We review the trial court's grant of summary judgment de novo. See, e.g., Valence Operating Co. v. Dorsett, 164 S.W.3d 656, 661 (Tex. 2005). We consider all of the summary judgment evidence in the light most favorable to the nonmovant, crediting evidence favorable to the nonmovant if a reasonable factfinder could and disregarding contrary evidence unless a reasonable factfinder could not. See Mack Trucks, Inc. v. Tamez, 206 S.W.3d 572, 582 (Tex. 2006). When a party moves for summary judgment on both traditional and no-evidence grounds, we address the no-evidence grounds first. See Ford Motor Co. v. Ridgway, 135 S.W.3d 598, 600 (Tex. 2004). If the trial court grants summary judgment without specifying the grounds, we affirm the judgment if any of the grounds presented are meritorious. Dow Chem. Co. v. Francis, 46 S.W.3d 237, 242 (Tex. 2001).
In a no-evidence motion for summary judgment, the movant represents that there is no evidence of one or more essential elements of the claims for which the nonmovant bears the burden of proof at trial. Tex. R. Civ. P. 166a(i). The burden then shifts to the nonmovant to present evidence raising a genuine issue of material fact as to the elements specified in the motion. Tamez, 206 S.W.3d at 582.
The elements of negligence are a legal duty, breach of that duty, and damages proximately caused by the breach. Taylor v. Louis, 349 S.W.3d 729, 734 (Tex. App.—Houston [14th Dist.] 2011, no pet.). Premises liability and negligent activity are both forms of negligence, but are distinct theories of recovery. E.I. DuPont de Nemours & Co. v. Roye, 447 S.W.3d 48, 56 (Tex. App.—Houston [14th Dist.] 2014, pet. dism'd by agr.). “[N]egligent activity encompasses a malfeasance theory based on affirmative, contemporaneous conduct by the owner that caused the injury, while premises liability encompasses a nonfeasance theory based on the owner's failure to take measures to make the property safe.” Del Lago Partners, Inc. v. Smith, 307 S.W.3d 762, 776 (Tex. 2010).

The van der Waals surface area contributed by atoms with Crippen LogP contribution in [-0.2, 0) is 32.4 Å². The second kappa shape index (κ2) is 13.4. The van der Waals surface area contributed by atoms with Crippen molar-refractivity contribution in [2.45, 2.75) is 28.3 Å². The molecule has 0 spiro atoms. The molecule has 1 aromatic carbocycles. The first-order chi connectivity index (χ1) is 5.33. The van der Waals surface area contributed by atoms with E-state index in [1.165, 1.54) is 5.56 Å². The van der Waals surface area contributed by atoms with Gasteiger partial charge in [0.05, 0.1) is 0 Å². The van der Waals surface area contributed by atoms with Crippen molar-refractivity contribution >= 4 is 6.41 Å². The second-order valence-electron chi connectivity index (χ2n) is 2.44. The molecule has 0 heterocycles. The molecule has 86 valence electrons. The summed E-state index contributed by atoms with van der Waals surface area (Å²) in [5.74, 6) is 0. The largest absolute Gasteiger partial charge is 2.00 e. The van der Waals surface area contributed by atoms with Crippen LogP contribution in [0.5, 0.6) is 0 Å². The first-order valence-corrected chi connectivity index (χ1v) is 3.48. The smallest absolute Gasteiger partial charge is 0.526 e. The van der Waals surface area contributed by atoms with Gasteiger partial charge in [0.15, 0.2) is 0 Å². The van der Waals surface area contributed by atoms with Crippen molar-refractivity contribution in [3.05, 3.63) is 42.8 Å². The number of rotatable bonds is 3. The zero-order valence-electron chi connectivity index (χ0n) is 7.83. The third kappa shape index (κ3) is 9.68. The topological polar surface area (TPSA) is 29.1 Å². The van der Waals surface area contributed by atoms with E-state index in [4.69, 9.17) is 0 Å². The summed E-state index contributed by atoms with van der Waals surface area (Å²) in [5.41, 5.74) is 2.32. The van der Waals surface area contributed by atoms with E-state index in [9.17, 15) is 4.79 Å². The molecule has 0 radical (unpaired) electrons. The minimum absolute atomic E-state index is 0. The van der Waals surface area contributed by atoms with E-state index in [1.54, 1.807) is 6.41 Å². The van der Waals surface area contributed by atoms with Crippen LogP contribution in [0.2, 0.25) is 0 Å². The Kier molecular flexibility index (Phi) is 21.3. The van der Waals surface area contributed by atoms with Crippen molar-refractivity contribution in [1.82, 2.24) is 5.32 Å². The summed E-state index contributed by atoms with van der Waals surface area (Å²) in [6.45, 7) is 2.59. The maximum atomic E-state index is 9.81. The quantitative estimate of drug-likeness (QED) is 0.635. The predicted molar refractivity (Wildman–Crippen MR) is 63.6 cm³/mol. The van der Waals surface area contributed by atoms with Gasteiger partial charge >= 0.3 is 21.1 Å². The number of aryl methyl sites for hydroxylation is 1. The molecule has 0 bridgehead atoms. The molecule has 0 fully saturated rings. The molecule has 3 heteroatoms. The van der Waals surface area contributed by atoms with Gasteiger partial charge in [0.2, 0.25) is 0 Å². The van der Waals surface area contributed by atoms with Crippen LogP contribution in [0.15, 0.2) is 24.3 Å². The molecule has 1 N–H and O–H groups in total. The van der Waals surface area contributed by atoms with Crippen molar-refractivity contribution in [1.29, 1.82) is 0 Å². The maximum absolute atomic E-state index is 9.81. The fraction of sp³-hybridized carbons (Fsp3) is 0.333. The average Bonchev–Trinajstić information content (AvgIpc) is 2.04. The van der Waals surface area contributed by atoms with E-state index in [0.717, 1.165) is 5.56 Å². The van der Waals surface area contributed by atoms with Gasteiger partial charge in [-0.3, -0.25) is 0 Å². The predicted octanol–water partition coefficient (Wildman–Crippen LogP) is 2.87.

II. The trial court did not err in granting Gonzalez-Flores no-evidence summary judgment on Hernandez's premises liability theory.
Hernandez argues the trial court erred in granting summary judgment to Gonzalez-Flores on her premises liability theory because there was evidence raising a genuine issue of material fact that he was grossly negligent. Specifically, Hernandez points to evidence that Gonzalez-Flores was aware people were drinking and had been shooting a gun. Gonzalez-Flores responds that his knowledge that guests were drinking while there was a gun at his house is not evidence that he was grossly negligent.
A. Gonzalez-Flores owed a duty not to injure Hernandez by gross negligence.
Premises liability is a form of negligence in which the owner's duty is determined by the plaintiff's status as an invitee, licensee, or trespasser. Taylor, 349 S.W.3d at 734. It is undisputed that Hernandez was a licensee because she was a social guest. See id. A premises owner has a duty not to injure a licensee by willful, wanton, or gross negligence. State v. Tennison, 509 S.W.2d 560, 562 (Tex. 1974); Taylor, 349 S.W.3d at 734. This is the same duty owed to a trespasser. Boerjan v. Rodriguez, 436 S.W.3d 307, 311 (Tex. 2014); Almanza v. Navar, 225 S.W.3d 14, 21 (Tex. App.—El Paso 2005, no pet.). Additionally, an owner has a duty to warn the licensee or make a dangerous condition reasonably safe if the owner has actual knowledge of the dangerous condition and the licensee does not. Taylor, 349 S.W.3d at 734. Here, Hernandez is not arguing Gonzalez-Flores breached a duty to warn or make safe, but that he breached a duty not to injure her willfully, wantonly, or by gross negligence.